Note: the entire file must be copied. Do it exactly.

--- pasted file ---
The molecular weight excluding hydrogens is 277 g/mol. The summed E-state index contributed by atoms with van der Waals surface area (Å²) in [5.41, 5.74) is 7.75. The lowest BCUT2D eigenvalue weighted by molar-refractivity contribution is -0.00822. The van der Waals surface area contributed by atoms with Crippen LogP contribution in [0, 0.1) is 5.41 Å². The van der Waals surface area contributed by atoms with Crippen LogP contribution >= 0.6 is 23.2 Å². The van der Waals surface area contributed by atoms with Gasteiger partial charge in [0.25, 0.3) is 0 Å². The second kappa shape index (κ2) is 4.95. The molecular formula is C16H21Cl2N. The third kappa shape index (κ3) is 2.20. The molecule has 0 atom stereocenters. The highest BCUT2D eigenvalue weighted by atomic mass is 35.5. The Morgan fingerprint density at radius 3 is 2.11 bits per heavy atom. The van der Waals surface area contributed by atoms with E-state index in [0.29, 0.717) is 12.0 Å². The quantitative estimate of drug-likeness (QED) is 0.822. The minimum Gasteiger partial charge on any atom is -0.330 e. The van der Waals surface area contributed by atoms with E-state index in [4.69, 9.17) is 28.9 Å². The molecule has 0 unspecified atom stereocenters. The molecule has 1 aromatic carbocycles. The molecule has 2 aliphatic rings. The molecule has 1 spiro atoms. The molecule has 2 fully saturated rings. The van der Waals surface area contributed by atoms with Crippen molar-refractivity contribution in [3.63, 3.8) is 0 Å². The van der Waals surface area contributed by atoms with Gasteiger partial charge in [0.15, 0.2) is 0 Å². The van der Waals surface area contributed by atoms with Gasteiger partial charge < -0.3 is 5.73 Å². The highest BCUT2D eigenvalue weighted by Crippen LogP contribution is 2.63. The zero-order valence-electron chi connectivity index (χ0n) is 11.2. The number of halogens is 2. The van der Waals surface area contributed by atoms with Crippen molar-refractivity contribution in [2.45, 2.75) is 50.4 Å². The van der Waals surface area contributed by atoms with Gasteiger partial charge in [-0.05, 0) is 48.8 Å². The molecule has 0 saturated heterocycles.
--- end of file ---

The molecular weight excluding hydrogens is 277 g/mol. The summed E-state index contributed by atoms with van der Waals surface area (Å²) in [5.41, 5.74) is 7.75. The lowest BCUT2D eigenvalue weighted by molar-refractivity contribution is -0.00822. The van der Waals surface area contributed by atoms with Crippen LogP contribution in [0, 0.1) is 5.41 Å². The van der Waals surface area contributed by atoms with Crippen LogP contribution >= 0.6 is 23.2 Å². The van der Waals surface area contributed by atoms with Gasteiger partial charge in [0.25, 0.3) is 0 Å². The second kappa shape index (κ2) is 4.95. The molecular formula is C16H21Cl2N. The third kappa shape index (κ3) is 2.20. The molecule has 0 atom stereocenters. The highest BCUT2D eigenvalue weighted by atomic mass is 35.5. The Morgan fingerprint density at radius 3 is 2.11 bits per heavy atom. The van der Waals surface area contributed by atoms with E-state index in [0.29, 0.717) is 12.0 Å². The quantitative estimate of drug-likeness (QED) is 0.822. The minimum Gasteiger partial charge on any atom is -0.330 e. The van der Waals surface area contributed by atoms with E-state index in [4.69, 9.17) is 28.9 Å². The molecule has 0 unspecified atom stereocenters. The molecule has 1 aromatic carbocycles. The molecule has 2 aliphatic rings. The molecule has 1 spiro atoms. The molecule has 2 fully saturated rings. The van der Waals surface area contributed by atoms with Crippen molar-refractivity contribution in [3.63, 3.8) is 0 Å². The van der Waals surface area contributed by atoms with Gasteiger partial charge in [0.15, 0.2) is 0 Å². The van der Waals surface area contributed by atoms with Gasteiger partial charge < -0.3 is 5.73 Å². The highest BCUT2D eigenvalue weighted by Crippen LogP contribution is 2.63. The zero-order valence-electron chi connectivity index (χ0n) is 11.2. The number of halogens is 2. The van der Waals surface area contributed by atoms with Crippen molar-refractivity contribution in [2.45, 2.75) is 50.4 Å². The van der Waals surface area contributed by atoms with Gasteiger partial charge in [-0.05, 0) is 48.8 Å². The molecule has 0 saturated heterocycles.